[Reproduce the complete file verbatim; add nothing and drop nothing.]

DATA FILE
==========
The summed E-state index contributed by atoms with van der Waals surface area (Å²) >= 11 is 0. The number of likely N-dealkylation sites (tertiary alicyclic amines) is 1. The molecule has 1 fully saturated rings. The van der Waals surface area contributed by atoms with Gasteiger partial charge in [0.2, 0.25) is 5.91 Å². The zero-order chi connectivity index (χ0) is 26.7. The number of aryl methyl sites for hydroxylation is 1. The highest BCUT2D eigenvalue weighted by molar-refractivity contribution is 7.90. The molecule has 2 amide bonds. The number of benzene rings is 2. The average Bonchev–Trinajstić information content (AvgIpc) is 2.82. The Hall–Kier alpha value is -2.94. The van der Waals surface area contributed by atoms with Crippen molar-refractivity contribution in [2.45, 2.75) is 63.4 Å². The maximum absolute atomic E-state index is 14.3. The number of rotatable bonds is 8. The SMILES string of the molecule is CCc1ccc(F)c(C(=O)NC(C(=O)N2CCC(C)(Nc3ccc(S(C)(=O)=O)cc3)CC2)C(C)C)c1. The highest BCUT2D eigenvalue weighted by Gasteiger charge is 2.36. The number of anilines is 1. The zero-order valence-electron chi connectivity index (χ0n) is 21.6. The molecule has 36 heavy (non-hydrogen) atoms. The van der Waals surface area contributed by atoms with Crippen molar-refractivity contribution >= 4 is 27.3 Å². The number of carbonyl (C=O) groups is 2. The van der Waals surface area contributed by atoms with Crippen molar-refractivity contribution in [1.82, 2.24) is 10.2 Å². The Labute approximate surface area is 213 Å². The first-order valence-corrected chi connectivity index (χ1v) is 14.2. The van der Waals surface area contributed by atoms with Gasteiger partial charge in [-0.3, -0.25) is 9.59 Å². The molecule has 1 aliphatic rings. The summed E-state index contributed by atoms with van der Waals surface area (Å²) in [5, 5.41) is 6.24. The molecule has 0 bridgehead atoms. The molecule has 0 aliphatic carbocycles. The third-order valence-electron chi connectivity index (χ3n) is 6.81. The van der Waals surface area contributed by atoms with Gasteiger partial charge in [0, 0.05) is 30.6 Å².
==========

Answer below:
The summed E-state index contributed by atoms with van der Waals surface area (Å²) >= 11 is 0. The number of likely N-dealkylation sites (tertiary alicyclic amines) is 1. The molecule has 1 fully saturated rings. The van der Waals surface area contributed by atoms with Gasteiger partial charge in [0.2, 0.25) is 5.91 Å². The zero-order chi connectivity index (χ0) is 26.7. The number of aryl methyl sites for hydroxylation is 1. The highest BCUT2D eigenvalue weighted by molar-refractivity contribution is 7.90. The molecule has 2 amide bonds. The number of benzene rings is 2. The average Bonchev–Trinajstić information content (AvgIpc) is 2.82. The Hall–Kier alpha value is -2.94. The van der Waals surface area contributed by atoms with Crippen molar-refractivity contribution in [2.45, 2.75) is 63.4 Å². The maximum absolute atomic E-state index is 14.3. The number of rotatable bonds is 8. The SMILES string of the molecule is CCc1ccc(F)c(C(=O)NC(C(=O)N2CCC(C)(Nc3ccc(S(C)(=O)=O)cc3)CC2)C(C)C)c1. The highest BCUT2D eigenvalue weighted by Gasteiger charge is 2.36. The number of anilines is 1. The zero-order valence-electron chi connectivity index (χ0n) is 21.6. The molecule has 36 heavy (non-hydrogen) atoms. The van der Waals surface area contributed by atoms with Crippen molar-refractivity contribution >= 4 is 27.3 Å². The number of carbonyl (C=O) groups is 2. The van der Waals surface area contributed by atoms with Crippen molar-refractivity contribution in [1.82, 2.24) is 10.2 Å². The Labute approximate surface area is 213 Å². The first-order valence-corrected chi connectivity index (χ1v) is 14.2. The van der Waals surface area contributed by atoms with Gasteiger partial charge in [-0.3, -0.25) is 9.59 Å². The molecule has 1 aliphatic rings. The summed E-state index contributed by atoms with van der Waals surface area (Å²) in [5, 5.41) is 6.24. The molecule has 0 bridgehead atoms. The molecule has 0 aliphatic carbocycles. The third-order valence-electron chi connectivity index (χ3n) is 6.81. The van der Waals surface area contributed by atoms with Gasteiger partial charge in [0, 0.05) is 30.6 Å².